- Name: Glen S. Fukushima
- Title: Vice Chair of the board, Securities Investor Protection Corporation
- Hometown: San Francisco
- Years in Japan: 34
When U.S. President Joe Biden visited Tokyo in May, his busy schedule was planned down to the minute. He would meet with the emperor, with Prime Minister Fumio Kishida and other government officials, with Japanese business executives, with Quad members of India and Australia, etc. In between such publicly known names, U.S. ambassador to Japan, Rahm Emanuel reserved a time for a more private individual: Glen S. Fukushima, former president of the American Chamber of Commerce in Japan and current vice chair of the Securities Investor Protection Corp., a public financial institution in Washington, D.C. The reason he was on the president’s agenda: a gift. Fukushima recently donated $1 million to Fulbright Japan, the largest single donation by a U.S. citizen in the program’s 70-year history.
The Fulbright program is one of the most prestigious academic programs in the world. Supported by the U.S. State Department, it provides grants that allow the most accomplished American graduate students and scholars to study, research or teach in more than 150 countries, and vice versa. In Japan, the Japan-United States Educational Commission supports Japanese to study, research or teach in the United States. As Fukushima explained: “From ‘52, Fulbright has sponsored Japanese people from many different disciplines and professions — academia, business, journalism, government, law, etc. — to spend from a year to three years in the United States. Especially noteworthy is that Fulbright has produced six Japanese Nobel Prize winners.”
Now a vigorous man in his 70s, Fukushima smiled when he recalled his time as a Fulbright scholar. “It was in 1982, after I finished my graduate studies at Harvard. I came to the University of Tokyo as a Fulbright scholar. I spent one year there working on my Ph.D. dissertation, comparing Japanese and American antitrust policy.” The Fulbright staff, whom he recalled by name (Caroline Matano Yang) helped him find housing and provided introductions that aided his research.
It isn’t just fond memories that has driven Fukushima to create this legacy for future students. He sees a disturbing trend. “Every year there are fewer Japanese students studying in America,” he said. “In 1997, there were more than 47,000 studying in the United States at the university level for at least one year. By 2020, it had declined to fewer than 12,000. Japan has gone from No. 1 to No. 11 in the world.” There are many reasons for such a drop-off, but money is one of the most important factors. College expenses in America have risen steadily, and tuition alone can now exceed $60,000 a year at private institutions. Considering such high costs, study in America is simply not possible for many Japanese people. Fukushima hopes his gift will help keep that opportunity open for future generations.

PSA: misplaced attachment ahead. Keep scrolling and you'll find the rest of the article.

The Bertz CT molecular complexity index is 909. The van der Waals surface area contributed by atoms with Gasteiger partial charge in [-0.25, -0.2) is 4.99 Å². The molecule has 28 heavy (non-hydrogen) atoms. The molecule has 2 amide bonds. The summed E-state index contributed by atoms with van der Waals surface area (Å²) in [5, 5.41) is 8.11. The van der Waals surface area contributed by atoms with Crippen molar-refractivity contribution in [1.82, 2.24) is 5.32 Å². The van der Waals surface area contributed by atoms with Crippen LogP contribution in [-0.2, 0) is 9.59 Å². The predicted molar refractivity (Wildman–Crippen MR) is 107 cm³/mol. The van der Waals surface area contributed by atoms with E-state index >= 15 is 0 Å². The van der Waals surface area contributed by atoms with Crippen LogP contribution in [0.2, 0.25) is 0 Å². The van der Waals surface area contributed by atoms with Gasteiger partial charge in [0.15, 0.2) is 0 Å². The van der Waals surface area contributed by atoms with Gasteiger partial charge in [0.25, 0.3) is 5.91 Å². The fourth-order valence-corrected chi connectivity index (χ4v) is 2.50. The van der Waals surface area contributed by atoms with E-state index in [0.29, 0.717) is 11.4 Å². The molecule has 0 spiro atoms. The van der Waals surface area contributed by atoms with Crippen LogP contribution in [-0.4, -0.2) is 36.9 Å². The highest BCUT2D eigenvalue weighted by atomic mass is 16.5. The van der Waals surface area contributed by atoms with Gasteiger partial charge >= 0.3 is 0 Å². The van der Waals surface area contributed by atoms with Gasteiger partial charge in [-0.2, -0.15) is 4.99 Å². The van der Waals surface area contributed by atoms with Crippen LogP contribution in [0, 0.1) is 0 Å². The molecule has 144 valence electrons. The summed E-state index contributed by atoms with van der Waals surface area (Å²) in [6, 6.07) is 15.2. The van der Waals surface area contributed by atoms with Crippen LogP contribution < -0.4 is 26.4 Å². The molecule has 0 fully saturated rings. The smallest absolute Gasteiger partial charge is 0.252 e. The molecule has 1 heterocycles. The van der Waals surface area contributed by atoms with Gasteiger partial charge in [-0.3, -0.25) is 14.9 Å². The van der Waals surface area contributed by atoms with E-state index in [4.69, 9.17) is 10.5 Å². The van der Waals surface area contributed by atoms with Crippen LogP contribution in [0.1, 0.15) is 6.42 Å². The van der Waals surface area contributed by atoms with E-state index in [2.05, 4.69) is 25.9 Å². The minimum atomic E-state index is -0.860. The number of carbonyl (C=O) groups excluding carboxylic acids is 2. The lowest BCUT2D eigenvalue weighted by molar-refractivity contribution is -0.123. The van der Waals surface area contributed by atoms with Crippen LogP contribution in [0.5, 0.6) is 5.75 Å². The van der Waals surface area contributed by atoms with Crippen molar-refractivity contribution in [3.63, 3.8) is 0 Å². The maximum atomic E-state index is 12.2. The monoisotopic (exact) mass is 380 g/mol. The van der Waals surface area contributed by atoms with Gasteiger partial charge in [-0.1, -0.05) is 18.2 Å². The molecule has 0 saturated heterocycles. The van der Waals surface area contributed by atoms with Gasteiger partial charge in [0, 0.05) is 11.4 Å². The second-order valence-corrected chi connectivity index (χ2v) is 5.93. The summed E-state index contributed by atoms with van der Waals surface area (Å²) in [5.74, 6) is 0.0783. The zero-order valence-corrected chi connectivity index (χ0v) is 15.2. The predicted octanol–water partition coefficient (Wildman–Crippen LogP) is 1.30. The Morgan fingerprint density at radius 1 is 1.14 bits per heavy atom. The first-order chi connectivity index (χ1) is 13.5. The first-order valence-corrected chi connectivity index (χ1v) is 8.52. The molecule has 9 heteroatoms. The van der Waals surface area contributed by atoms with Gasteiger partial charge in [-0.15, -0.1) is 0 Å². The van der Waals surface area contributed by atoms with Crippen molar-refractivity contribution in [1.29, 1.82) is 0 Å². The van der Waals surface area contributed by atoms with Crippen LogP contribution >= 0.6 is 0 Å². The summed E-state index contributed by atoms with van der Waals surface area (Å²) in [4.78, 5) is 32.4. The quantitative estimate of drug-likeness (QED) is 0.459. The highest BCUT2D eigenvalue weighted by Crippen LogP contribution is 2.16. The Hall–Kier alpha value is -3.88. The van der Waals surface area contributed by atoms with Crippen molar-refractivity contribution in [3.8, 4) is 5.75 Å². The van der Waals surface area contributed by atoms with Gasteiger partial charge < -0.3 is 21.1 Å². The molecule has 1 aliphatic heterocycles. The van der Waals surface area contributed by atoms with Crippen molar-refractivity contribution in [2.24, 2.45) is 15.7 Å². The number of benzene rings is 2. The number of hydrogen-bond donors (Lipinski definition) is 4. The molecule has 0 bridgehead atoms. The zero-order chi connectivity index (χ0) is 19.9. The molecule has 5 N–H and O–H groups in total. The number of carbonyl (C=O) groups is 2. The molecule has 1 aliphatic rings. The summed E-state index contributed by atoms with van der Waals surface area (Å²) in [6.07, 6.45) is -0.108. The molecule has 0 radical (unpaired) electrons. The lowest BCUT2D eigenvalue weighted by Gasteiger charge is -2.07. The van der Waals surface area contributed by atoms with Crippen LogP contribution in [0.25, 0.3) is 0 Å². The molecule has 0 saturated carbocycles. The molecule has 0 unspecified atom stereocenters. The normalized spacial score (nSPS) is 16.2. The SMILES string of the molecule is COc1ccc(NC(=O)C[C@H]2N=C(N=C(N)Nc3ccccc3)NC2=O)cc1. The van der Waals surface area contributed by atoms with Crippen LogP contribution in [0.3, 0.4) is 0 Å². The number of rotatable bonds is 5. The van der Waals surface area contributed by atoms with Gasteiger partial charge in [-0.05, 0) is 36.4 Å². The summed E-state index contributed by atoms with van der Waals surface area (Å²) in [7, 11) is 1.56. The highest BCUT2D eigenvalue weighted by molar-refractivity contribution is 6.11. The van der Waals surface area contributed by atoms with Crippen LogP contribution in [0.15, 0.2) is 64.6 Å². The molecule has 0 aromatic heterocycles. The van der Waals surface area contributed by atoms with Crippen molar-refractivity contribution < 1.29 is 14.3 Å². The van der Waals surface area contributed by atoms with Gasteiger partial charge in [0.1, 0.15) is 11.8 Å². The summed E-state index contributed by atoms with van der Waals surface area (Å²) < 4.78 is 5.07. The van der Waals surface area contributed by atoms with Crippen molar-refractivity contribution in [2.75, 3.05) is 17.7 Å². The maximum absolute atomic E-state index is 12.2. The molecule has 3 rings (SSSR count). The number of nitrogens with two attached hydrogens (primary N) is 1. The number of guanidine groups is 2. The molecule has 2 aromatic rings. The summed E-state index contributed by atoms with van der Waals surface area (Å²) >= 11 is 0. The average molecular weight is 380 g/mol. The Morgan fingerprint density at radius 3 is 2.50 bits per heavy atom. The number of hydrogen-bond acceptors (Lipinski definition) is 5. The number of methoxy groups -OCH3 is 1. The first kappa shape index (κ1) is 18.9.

Fukushima sees the chance to study abroad as critically important for both Japanese and American society. “Studying abroad can help students to be flexible, adaptable, innovative, value diversity and learn across national borders. Of all the G7 countries, Japan and the United States are at polar extremes in so many areas: gun control, health insurance, public transportation — the list goes on. So I think spending time in Japan can teach Americans so much.”
He pointed out that the same is true for Japanese, saying, “Think of all the Japanese business and government leaders who have studied in the United States.” He cited leaders from Kikkoman, Orix, Fuji-Xerox, SoftBank, Rakuten and many more. “There is now a global community that shares ideas and best practices. To be able to plug into those global communities is so important, for any professional person or leader in Japan.”
Fukushima speaks from experience, although an experience that runs deeper than a semester abroad. The son of a Japanese American father and Japanese mother, he spent his childhood growing up on U.S. military bases in Japan and in the United States. After studying at Stanford and Harvard and in Japan as a Fulbrighter and working at the Office of the U.S. Trade Representative, Fukushima returned to Japan as an expat business executive in 1990.
He arrived in Japan during what he called “the golden years” of Japan. “From ‘75 to ‘95, Japan was attracting world attention because of its booming economy and industrial competitiveness. This was when the field of Japanese studies really blossomed. Remember — back then, people feared Japan. In a 1989 Harris public opinion poll published in Business Week, 68% of Americans said that the Japanese economy posed a greater threat than the Soviet military.” Fukushima’s smile faded at this point as he observed Japan’s path since the mid-1990s: stagnation, competition from other Asian countries and a delayed response to globalization. “This comparative decline has weakened Japanese studies in America. It’s my hope that along with helping Japanese study in America, my donation can also help support Japanese studies in the United States.”
Fukushima’s gift to the Fulbright Commission makes perfect sense. After a life spent crossing between two countries, he has decided to build a bridge. It will allow the brightest minds of both countries to cross over to the other, where they might discover just how different and just how alike the other is. No wonder President Biden offered his thanks. As Japan and America face numerous challenges, what better way to hold them together than a bridge?